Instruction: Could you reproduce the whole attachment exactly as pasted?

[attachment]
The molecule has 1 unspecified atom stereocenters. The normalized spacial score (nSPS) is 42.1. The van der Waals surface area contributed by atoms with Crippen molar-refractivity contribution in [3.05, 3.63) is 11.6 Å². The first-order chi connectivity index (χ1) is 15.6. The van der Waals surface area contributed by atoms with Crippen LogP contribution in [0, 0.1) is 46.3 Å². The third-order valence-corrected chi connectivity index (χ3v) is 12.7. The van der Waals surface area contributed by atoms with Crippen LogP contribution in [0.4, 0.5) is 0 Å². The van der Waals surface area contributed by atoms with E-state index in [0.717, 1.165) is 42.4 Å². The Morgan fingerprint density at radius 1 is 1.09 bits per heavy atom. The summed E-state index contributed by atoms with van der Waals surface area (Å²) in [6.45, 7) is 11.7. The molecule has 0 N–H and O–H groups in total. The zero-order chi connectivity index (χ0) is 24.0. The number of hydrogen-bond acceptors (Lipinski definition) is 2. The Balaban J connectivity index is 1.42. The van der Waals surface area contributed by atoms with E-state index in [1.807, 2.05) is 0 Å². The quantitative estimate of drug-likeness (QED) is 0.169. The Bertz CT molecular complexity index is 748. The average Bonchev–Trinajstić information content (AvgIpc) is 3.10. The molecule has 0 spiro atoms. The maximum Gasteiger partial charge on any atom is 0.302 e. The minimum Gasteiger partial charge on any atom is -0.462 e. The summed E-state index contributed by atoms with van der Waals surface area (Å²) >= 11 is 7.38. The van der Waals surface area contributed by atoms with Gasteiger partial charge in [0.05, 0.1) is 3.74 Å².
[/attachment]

The molecule has 1 unspecified atom stereocenters. The normalized spacial score (nSPS) is 42.1. The van der Waals surface area contributed by atoms with Crippen molar-refractivity contribution in [3.05, 3.63) is 11.6 Å². The first-order chi connectivity index (χ1) is 15.6. The van der Waals surface area contributed by atoms with Crippen LogP contribution in [0, 0.1) is 46.3 Å². The third-order valence-corrected chi connectivity index (χ3v) is 12.7. The van der Waals surface area contributed by atoms with Crippen LogP contribution in [0.4, 0.5) is 0 Å². The van der Waals surface area contributed by atoms with E-state index in [0.717, 1.165) is 42.4 Å². The Morgan fingerprint density at radius 1 is 1.09 bits per heavy atom. The summed E-state index contributed by atoms with van der Waals surface area (Å²) in [6.45, 7) is 11.7. The molecule has 0 N–H and O–H groups in total. The zero-order chi connectivity index (χ0) is 24.0. The number of hydrogen-bond acceptors (Lipinski definition) is 2. The Balaban J connectivity index is 1.42. The van der Waals surface area contributed by atoms with E-state index in [1.807, 2.05) is 0 Å². The quantitative estimate of drug-likeness (QED) is 0.169. The Bertz CT molecular complexity index is 748. The average Bonchev–Trinajstić information content (AvgIpc) is 3.10. The molecule has 0 spiro atoms. The maximum Gasteiger partial charge on any atom is 0.302 e. The minimum Gasteiger partial charge on any atom is -0.462 e. The summed E-state index contributed by atoms with van der Waals surface area (Å²) >= 11 is 7.38. The van der Waals surface area contributed by atoms with Gasteiger partial charge in [0.05, 0.1) is 3.74 Å².